By now you’ve heard the news about the Zika virus and if you’re pregnant, you may be worrying for two (or more!). We’ve been getting a lot of questions from expecting mothers about the nasty-sounding bug, and we wanted to address your concerns and give you some tips to avoid the dangerous Zika virus.
What is Zika virus?
The Zika virus is contracted from Aedus -- the mosquitos that also carry yellow fever and dengue mosquito bites. In 1947, scientists found monkeys that carried the disease in the Zika Forest of Uganda. For most people the symptoms of the Zika virus are relatively mild. It should be noted that severe illness or death from the Zika virus is extremely rare, but the potential complications for pregnancies and babies is quite serious.
Where am I at highest risk for Zika virus? How do I prevent it?
While 349 Zika cases have been reported in the United State at this point, all of those cases came from visitors from the following Central and South American countries and territories:
The CDC advises against visiting these Central and South American countries that are combatting the mosquito-borne Zika virus problem, especially if you’re pregnant or may become pregnant. If you do travel to these countries, it is strongly advised to wear long clothing, consistently apply bug spray, and avoid spending prolonged time where you are likely to be exposed to high volumes of mosquitoes like low elevations or standing bodies of water.
I’m pregnant. Should I be worried about Zika?
Zika reared its ugly head in South America in May 2015 with Brazil receiving most of the press, and for good reason: the tropical country reported thousands of cases of severe birth defects. In mid-April 2016, the CDC announced that the virus could cause severe brain defects like microcephaly, a neurological condition that causes babies to be born with small heads and sometimes small brains.
The virus is not airborne, so do not stress about potentially contracting the disease by standing near someone who has the disease. Other than a bite from a mosquito carrying Zika, sexual contact or other transmission of bodily fluids so far appears to be the only other way to contract the virus, according to the World Health Organization (WHO). As of today, six cases of sexually-transmitted Zika have been reported in the United States according to the CDC. For now, Zika is mostly relegated to other countries. There is presently no vaccine for the virus.
Is Zika virus making its way to the U.S., and am I at risk in Kansas City?
Experts at the WHO anticipate that the Zika virus will spread to nearly every country in the Americas (North, South and Central). That’s because the Aedus mosquitoes, which transmit the virus through their bites, are found in all countries in the Americas, including the United States. At this time, it is not believed to be likely that the virus will become a significant threat in Midwestern cities like Kansas City.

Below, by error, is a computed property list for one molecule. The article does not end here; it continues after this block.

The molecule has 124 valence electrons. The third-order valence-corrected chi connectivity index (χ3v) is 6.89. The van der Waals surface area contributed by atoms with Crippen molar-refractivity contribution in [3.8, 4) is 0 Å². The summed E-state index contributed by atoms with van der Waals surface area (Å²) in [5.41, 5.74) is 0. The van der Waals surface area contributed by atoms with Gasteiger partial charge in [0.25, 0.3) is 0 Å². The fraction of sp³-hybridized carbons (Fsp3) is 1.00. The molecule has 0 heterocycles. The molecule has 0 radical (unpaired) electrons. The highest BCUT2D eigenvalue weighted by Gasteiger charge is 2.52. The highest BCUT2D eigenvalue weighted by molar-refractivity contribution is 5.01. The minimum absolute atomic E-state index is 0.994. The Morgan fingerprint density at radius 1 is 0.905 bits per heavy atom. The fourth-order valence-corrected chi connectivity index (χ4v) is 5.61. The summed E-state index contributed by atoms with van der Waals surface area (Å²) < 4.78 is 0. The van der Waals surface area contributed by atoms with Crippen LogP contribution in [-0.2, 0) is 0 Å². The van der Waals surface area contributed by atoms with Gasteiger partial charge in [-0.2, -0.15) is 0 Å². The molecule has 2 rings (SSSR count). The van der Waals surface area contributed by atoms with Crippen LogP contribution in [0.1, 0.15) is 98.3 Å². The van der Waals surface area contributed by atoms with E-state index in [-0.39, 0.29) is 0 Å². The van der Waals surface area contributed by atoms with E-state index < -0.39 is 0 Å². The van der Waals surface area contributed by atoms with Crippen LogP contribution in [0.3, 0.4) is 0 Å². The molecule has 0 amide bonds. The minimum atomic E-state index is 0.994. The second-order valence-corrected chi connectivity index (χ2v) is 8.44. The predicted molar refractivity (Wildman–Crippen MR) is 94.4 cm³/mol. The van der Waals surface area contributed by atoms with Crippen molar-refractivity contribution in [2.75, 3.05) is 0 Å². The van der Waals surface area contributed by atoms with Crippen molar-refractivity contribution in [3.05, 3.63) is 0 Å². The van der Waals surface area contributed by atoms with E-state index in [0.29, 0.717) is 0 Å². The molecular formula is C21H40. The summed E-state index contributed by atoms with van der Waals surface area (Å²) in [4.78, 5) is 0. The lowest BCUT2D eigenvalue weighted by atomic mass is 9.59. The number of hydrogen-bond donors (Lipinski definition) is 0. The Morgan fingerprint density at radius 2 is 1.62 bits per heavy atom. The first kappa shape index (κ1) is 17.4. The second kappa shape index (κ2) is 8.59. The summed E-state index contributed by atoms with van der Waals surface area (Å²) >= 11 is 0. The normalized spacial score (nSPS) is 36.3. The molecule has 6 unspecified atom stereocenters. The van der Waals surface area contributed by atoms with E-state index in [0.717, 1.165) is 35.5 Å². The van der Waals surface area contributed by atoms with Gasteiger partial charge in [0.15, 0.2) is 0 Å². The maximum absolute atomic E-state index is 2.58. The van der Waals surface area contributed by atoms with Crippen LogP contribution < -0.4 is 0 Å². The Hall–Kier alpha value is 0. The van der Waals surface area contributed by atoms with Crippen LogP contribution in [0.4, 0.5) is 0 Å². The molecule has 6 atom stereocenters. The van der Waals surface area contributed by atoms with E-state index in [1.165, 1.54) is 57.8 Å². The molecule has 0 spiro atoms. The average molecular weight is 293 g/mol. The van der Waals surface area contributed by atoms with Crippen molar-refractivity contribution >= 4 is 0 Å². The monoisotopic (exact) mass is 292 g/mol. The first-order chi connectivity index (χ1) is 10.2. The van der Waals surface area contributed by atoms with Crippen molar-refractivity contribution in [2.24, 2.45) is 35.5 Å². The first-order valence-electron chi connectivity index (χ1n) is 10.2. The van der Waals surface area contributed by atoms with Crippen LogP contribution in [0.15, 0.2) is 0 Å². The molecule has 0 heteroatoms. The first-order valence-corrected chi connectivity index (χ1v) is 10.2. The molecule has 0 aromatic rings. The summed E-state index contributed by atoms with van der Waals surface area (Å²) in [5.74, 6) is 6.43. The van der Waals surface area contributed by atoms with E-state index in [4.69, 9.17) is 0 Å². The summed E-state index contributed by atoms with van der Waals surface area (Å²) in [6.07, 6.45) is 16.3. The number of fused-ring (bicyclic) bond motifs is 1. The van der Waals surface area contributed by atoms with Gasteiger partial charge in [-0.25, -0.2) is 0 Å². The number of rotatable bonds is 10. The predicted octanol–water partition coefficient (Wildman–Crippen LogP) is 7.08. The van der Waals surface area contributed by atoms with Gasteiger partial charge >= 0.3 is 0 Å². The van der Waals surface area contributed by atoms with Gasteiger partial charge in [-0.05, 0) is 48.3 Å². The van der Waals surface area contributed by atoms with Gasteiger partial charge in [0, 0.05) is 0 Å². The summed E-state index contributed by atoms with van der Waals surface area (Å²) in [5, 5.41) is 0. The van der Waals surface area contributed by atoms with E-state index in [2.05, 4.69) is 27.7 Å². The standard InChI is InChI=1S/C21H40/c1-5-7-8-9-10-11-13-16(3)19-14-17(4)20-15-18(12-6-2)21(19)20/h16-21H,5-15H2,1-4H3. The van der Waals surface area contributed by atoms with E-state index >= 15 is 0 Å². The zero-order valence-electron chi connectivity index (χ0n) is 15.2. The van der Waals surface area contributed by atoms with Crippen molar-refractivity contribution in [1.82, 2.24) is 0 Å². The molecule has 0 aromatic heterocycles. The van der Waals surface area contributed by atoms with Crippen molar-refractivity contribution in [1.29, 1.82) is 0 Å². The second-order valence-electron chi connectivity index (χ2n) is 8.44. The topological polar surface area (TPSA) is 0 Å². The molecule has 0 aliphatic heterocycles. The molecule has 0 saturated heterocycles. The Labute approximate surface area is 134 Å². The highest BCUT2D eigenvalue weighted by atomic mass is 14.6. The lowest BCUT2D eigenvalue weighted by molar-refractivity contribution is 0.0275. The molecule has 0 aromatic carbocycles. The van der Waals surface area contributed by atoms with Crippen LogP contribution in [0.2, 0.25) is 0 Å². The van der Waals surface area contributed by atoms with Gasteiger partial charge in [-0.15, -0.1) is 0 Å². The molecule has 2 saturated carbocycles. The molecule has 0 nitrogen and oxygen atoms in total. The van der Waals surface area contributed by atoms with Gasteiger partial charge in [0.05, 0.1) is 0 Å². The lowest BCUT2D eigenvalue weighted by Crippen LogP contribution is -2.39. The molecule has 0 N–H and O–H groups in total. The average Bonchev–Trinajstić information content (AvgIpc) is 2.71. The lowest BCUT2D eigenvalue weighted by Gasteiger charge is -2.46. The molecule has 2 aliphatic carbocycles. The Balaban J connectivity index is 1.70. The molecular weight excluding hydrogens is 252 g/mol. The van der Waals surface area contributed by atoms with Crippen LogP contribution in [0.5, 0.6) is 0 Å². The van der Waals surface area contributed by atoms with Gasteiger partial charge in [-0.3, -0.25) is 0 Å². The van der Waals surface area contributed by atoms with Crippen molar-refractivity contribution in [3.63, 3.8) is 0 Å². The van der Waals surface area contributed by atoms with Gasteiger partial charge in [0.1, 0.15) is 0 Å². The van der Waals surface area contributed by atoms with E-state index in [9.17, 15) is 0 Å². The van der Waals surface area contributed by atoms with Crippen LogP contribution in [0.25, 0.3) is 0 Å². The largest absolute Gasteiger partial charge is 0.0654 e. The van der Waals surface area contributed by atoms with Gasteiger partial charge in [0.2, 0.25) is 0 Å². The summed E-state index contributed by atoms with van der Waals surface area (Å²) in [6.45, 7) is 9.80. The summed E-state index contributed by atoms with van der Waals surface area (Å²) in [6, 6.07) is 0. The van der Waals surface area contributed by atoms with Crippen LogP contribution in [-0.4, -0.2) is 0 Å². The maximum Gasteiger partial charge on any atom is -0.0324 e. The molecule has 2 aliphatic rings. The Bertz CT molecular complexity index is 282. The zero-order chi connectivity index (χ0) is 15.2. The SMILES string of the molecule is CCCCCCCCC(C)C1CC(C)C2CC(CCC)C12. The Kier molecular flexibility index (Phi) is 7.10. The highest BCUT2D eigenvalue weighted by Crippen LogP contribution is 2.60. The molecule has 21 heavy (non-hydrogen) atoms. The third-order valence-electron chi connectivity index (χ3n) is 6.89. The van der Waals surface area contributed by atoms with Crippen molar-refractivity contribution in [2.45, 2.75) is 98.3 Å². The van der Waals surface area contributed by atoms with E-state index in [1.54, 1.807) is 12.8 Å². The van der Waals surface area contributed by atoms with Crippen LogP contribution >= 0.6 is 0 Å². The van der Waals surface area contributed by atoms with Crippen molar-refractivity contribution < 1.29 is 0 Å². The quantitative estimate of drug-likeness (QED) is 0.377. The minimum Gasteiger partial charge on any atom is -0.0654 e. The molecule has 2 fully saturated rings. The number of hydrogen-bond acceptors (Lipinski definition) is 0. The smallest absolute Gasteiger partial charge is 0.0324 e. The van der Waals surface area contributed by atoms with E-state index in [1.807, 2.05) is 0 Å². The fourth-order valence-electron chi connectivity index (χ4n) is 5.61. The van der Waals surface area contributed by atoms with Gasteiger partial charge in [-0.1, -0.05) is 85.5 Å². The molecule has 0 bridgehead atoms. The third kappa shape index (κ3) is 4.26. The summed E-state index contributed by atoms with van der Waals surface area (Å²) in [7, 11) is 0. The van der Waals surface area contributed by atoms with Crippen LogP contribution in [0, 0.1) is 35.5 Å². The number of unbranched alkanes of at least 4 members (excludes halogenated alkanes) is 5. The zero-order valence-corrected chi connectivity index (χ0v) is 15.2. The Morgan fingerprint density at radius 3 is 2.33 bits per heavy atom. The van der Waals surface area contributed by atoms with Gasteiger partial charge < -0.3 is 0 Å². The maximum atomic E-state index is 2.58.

Experts say the Zika virus is unlikely to spread far outside tropical areas. Regions of the southern U.S. will probably not see an outbreak until the summer when mosquitoes are more active. Even if that does happen, experts believe the spread of the virus will likely be more contained than it has been in South and Central America because most people have window screens, air conditioning and easy access to bug repellant -- three important ways to help prevent the risk of mosquito bites.
CDC Guidelines for Pregnant Women Traveling Abroad
Because of the serious nature of the Zika virus’ potential to impact an unborn baby, the CDC recommends pregnant American women use an “abundance of caution.” According to the CDC, expectant moms in any trimester or women hoping to become pregnant should consider postponing travel to any area Zika virus transmission is continuous -- see above list of countries. The WHO has also issued the same recommendation.
Pregnant women and those trying to become pregnant who do plan to travel to one of these areas should talk to your OB/GYN or prenatal practitioner before going on your trip. Most important, please strictly follow steps to prevent mosquito bites.
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What should I do if I’ve traveled to areas with Zika virus?
The CDC recommends any pregnant woman who has traveled to or lived in a country with Zika see their doctors to be screened for the virus. Are you concerned because you traveled to one of these countries and have since conceived? The CDC says the virus usually remains in the blood of an infected person for a few days up to a week, so it’s a potential worry for a short period of time. Fortunately, Zika virus typically does not cause infections in a baby that is conceived after the virus is cleared from the blood, so an infection poses little to no risk of birth defects for future pregnancies.
How do I get tested and treatment for Zika virus?
Zika virus testing is simple to complete, and if test results are positive, your doctor may choose to run additional testing to check your baby for infection. Depending on the exposure and symptoms, you might have ultrasounds to scan for signs of microcephaly even if blood testing is negative.
Concerned about your Zika risk? Contact us today.
While there may be cause for concern if you’ve traveled abroad recently, the risk is very low for Kansas City women to contract the Zika virus. However, when it comes to your pregnancy, we understand the need for great caution and care.